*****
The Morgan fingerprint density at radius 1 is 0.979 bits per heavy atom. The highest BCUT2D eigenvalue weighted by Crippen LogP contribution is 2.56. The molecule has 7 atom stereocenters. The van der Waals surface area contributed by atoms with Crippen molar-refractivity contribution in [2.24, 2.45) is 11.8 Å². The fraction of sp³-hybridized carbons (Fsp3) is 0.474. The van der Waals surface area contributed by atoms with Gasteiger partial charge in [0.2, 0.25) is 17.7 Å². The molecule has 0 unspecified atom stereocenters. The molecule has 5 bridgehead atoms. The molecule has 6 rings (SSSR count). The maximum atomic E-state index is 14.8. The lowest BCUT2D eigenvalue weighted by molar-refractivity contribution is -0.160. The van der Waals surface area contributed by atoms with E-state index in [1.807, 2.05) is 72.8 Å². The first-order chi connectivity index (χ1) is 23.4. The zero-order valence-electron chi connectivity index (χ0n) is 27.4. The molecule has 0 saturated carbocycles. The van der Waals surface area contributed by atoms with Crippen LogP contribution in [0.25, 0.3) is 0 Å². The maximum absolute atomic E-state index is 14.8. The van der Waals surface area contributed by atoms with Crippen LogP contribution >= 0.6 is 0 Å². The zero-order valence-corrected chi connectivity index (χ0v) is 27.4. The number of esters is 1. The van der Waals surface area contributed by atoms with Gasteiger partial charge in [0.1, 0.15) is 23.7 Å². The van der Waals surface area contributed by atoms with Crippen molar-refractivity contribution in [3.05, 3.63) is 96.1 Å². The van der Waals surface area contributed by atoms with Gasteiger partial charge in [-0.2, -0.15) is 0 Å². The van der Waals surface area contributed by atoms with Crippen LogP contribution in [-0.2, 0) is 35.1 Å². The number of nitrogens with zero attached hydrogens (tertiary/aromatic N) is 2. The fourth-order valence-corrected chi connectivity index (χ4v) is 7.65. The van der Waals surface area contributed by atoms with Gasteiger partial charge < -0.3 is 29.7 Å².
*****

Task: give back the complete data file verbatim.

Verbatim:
The Morgan fingerprint density at radius 1 is 0.979 bits per heavy atom. The highest BCUT2D eigenvalue weighted by Crippen LogP contribution is 2.56. The molecule has 7 atom stereocenters. The van der Waals surface area contributed by atoms with Crippen molar-refractivity contribution in [2.24, 2.45) is 11.8 Å². The fraction of sp³-hybridized carbons (Fsp3) is 0.474. The van der Waals surface area contributed by atoms with Gasteiger partial charge in [0.2, 0.25) is 17.7 Å². The molecule has 0 unspecified atom stereocenters. The molecule has 5 bridgehead atoms. The molecule has 6 rings (SSSR count). The maximum atomic E-state index is 14.8. The lowest BCUT2D eigenvalue weighted by molar-refractivity contribution is -0.160. The van der Waals surface area contributed by atoms with E-state index in [1.807, 2.05) is 72.8 Å². The first-order chi connectivity index (χ1) is 23.4. The zero-order valence-electron chi connectivity index (χ0n) is 27.4. The molecule has 0 saturated carbocycles. The van der Waals surface area contributed by atoms with Crippen LogP contribution in [0.25, 0.3) is 0 Å². The maximum absolute atomic E-state index is 14.8. The van der Waals surface area contributed by atoms with Crippen LogP contribution >= 0.6 is 0 Å². The zero-order valence-corrected chi connectivity index (χ0v) is 27.4. The number of esters is 1. The van der Waals surface area contributed by atoms with Gasteiger partial charge in [0.1, 0.15) is 23.7 Å². The van der Waals surface area contributed by atoms with Crippen molar-refractivity contribution in [3.05, 3.63) is 96.1 Å². The van der Waals surface area contributed by atoms with Gasteiger partial charge in [-0.2, -0.15) is 0 Å². The van der Waals surface area contributed by atoms with Crippen LogP contribution in [-0.2, 0) is 35.1 Å². The number of nitrogens with zero attached hydrogens (tertiary/aromatic N) is 2. The fourth-order valence-corrected chi connectivity index (χ4v) is 7.65. The van der Waals surface area contributed by atoms with Gasteiger partial charge < -0.3 is 29.7 Å².